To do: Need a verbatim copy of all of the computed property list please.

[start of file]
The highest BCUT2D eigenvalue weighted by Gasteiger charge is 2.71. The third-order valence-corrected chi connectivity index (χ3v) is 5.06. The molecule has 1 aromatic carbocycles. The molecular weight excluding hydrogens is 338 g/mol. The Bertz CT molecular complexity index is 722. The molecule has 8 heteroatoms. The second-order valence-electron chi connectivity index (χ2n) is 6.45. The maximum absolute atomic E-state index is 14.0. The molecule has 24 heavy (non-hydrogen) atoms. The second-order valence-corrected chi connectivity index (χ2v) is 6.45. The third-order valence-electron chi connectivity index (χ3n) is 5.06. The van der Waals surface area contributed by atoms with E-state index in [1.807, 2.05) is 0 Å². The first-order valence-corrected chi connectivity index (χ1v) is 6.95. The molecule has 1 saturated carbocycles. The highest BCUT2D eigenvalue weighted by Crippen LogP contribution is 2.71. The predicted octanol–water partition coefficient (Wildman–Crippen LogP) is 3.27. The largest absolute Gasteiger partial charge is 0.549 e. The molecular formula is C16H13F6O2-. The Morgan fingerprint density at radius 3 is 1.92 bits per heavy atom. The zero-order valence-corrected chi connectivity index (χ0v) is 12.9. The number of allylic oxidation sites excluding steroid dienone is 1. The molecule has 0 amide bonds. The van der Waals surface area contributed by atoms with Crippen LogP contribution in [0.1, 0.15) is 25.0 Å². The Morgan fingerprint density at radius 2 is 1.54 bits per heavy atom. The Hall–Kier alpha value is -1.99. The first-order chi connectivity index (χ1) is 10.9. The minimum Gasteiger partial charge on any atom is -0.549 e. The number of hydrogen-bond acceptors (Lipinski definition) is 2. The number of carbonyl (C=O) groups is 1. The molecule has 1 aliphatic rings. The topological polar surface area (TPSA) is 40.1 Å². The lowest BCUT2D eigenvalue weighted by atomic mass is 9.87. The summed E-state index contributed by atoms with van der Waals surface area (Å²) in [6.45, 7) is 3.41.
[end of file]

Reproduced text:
The highest BCUT2D eigenvalue weighted by Gasteiger charge is 2.71. The third-order valence-corrected chi connectivity index (χ3v) is 5.06. The molecule has 1 aromatic carbocycles. The molecular weight excluding hydrogens is 338 g/mol. The Bertz CT molecular complexity index is 722. The molecule has 8 heteroatoms. The second-order valence-electron chi connectivity index (χ2n) is 6.45. The maximum absolute atomic E-state index is 14.0. The molecule has 24 heavy (non-hydrogen) atoms. The second-order valence-corrected chi connectivity index (χ2v) is 6.45. The third-order valence-electron chi connectivity index (χ3n) is 5.06. The van der Waals surface area contributed by atoms with E-state index in [1.807, 2.05) is 0 Å². The first-order valence-corrected chi connectivity index (χ1v) is 6.95. The molecule has 1 saturated carbocycles. The highest BCUT2D eigenvalue weighted by Crippen LogP contribution is 2.71. The predicted octanol–water partition coefficient (Wildman–Crippen LogP) is 3.27. The largest absolute Gasteiger partial charge is 0.549 e. The molecular formula is C16H13F6O2-. The Morgan fingerprint density at radius 3 is 1.92 bits per heavy atom. The zero-order valence-corrected chi connectivity index (χ0v) is 12.9. The number of allylic oxidation sites excluding steroid dienone is 1. The molecule has 0 amide bonds. The van der Waals surface area contributed by atoms with Crippen LogP contribution in [0.1, 0.15) is 25.0 Å². The Morgan fingerprint density at radius 2 is 1.54 bits per heavy atom. The Hall–Kier alpha value is -1.99. The first-order chi connectivity index (χ1) is 10.9. The minimum Gasteiger partial charge on any atom is -0.549 e. The number of hydrogen-bond acceptors (Lipinski definition) is 2. The number of carbonyl (C=O) groups is 1. The molecule has 1 aliphatic rings. The topological polar surface area (TPSA) is 40.1 Å². The lowest BCUT2D eigenvalue weighted by atomic mass is 9.87. The summed E-state index contributed by atoms with van der Waals surface area (Å²) in [6.45, 7) is 3.41.